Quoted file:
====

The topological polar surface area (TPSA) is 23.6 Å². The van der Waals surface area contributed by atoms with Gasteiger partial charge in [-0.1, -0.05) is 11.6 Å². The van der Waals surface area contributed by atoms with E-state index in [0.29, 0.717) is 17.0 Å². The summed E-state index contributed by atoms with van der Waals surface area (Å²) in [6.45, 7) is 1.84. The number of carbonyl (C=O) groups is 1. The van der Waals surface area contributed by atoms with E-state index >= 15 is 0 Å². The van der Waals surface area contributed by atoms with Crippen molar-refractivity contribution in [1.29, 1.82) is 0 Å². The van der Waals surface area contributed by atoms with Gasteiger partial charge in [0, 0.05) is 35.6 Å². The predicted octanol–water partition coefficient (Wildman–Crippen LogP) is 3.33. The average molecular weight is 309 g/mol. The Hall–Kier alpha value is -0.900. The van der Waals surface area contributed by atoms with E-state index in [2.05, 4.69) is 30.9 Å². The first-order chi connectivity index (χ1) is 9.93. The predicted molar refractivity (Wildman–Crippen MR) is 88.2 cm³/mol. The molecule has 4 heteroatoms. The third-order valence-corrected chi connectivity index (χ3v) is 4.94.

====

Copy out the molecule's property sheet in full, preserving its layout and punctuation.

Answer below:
The topological polar surface area (TPSA) is 23.6 Å². The van der Waals surface area contributed by atoms with Gasteiger partial charge in [-0.1, -0.05) is 11.6 Å². The van der Waals surface area contributed by atoms with E-state index in [0.29, 0.717) is 17.0 Å². The summed E-state index contributed by atoms with van der Waals surface area (Å²) in [6.45, 7) is 1.84. The number of carbonyl (C=O) groups is 1. The van der Waals surface area contributed by atoms with E-state index >= 15 is 0 Å². The van der Waals surface area contributed by atoms with Crippen molar-refractivity contribution in [1.29, 1.82) is 0 Å². The van der Waals surface area contributed by atoms with Gasteiger partial charge in [0, 0.05) is 35.6 Å². The predicted octanol–water partition coefficient (Wildman–Crippen LogP) is 3.33. The average molecular weight is 309 g/mol. The Hall–Kier alpha value is -0.900. The van der Waals surface area contributed by atoms with E-state index in [2.05, 4.69) is 30.9 Å². The first-order chi connectivity index (χ1) is 9.93. The predicted molar refractivity (Wildman–Crippen MR) is 88.2 cm³/mol. The molecule has 4 heteroatoms. The third-order valence-corrected chi connectivity index (χ3v) is 4.94.